The simple math of voter voting

Rui Teixeira: “Start with this: when Democrats persuade a voter to change sides, which is two votes for Democrats (one less for Republicans, another for Democrats). A voting net.

“It simply came to our notice then. In general, Democrats consider increasing the base voter base in terms of increasing the number of voters from different pro-Democratic demographic groups-young voters, black voters, Hispanic voters, college-educated whites, whatever. But not all voters in this group are Democrats, so collecting more voters from a particular group could result in less than one vote per additional voter. For example, looking at the current congressional ballot preference, Democrats can get only one-third of the vote for every additional Hispanic or young voter, six-tenths of the vote for each additional black voter, and only one-sixth for each additional college-educated white voter. “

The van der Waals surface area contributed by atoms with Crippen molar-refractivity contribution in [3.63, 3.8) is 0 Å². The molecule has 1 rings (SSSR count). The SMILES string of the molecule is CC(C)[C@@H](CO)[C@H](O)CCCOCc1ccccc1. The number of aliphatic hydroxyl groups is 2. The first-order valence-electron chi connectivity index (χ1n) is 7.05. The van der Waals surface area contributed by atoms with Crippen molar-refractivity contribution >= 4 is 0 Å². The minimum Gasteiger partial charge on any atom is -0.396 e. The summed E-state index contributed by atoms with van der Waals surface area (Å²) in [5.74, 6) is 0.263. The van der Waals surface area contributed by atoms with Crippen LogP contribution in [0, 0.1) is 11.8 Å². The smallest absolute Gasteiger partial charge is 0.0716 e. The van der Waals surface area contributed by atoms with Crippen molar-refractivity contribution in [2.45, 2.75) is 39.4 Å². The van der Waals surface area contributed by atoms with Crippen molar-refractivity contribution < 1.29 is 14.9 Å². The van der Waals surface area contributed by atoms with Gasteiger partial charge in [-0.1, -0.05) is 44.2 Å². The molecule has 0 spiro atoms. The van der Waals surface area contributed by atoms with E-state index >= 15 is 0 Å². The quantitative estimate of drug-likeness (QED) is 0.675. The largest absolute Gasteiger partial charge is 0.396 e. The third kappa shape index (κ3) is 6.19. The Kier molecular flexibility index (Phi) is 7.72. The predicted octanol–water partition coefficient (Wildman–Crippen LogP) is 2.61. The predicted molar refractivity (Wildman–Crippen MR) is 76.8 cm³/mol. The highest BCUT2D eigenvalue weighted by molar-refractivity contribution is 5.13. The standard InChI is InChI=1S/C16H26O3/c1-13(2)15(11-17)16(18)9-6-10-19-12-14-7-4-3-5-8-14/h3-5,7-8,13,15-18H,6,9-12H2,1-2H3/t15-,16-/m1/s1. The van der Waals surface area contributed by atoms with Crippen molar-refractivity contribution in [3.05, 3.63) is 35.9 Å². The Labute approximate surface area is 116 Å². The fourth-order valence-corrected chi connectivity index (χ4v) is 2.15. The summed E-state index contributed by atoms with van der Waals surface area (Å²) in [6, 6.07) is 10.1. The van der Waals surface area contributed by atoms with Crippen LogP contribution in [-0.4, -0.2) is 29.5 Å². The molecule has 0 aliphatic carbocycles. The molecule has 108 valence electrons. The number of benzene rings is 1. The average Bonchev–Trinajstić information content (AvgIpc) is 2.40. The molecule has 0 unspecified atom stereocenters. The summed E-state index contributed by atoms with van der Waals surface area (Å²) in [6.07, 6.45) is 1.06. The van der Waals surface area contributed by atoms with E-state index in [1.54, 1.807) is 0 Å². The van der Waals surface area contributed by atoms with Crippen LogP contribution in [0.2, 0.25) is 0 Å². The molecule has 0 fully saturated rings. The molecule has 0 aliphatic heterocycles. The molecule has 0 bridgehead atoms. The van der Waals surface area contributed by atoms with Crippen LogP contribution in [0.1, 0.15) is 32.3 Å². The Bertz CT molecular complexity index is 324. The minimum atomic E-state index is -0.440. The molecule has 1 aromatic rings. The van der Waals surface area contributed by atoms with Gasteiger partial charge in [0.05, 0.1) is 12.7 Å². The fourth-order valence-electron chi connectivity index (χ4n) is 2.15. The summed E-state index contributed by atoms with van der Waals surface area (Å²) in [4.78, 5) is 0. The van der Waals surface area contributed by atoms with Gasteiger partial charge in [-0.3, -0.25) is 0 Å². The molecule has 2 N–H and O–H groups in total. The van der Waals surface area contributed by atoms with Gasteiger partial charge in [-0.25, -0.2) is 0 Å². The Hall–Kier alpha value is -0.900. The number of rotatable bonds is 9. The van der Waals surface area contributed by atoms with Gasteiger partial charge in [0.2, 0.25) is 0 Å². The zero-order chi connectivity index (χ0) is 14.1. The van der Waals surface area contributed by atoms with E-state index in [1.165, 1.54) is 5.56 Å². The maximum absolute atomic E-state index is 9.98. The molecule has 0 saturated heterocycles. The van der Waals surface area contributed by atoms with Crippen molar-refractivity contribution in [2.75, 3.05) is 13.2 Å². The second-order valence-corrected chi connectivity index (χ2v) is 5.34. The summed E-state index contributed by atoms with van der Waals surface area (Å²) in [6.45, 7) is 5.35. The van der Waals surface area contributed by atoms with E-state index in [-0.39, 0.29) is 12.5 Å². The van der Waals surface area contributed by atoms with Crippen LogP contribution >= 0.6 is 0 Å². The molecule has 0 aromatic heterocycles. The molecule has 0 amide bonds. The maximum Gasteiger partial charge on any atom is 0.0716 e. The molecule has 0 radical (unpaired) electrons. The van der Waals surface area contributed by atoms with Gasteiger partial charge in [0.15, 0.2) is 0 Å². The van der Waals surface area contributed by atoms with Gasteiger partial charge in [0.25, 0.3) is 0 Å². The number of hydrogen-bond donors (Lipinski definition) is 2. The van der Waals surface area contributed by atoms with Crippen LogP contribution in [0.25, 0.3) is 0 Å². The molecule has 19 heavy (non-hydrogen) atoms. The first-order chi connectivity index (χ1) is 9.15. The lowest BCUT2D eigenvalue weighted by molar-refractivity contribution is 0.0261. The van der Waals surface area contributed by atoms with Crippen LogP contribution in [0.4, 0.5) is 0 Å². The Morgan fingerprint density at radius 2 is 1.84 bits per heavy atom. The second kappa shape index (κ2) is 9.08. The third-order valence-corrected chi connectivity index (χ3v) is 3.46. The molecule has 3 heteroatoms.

“The math looks even more unfavorable when the following are considered: Democrats assume that non-voters in a given population are politically identical to voters in the same group … they don’t vote. But a mountain of political science evidence shows that this is not the case.”

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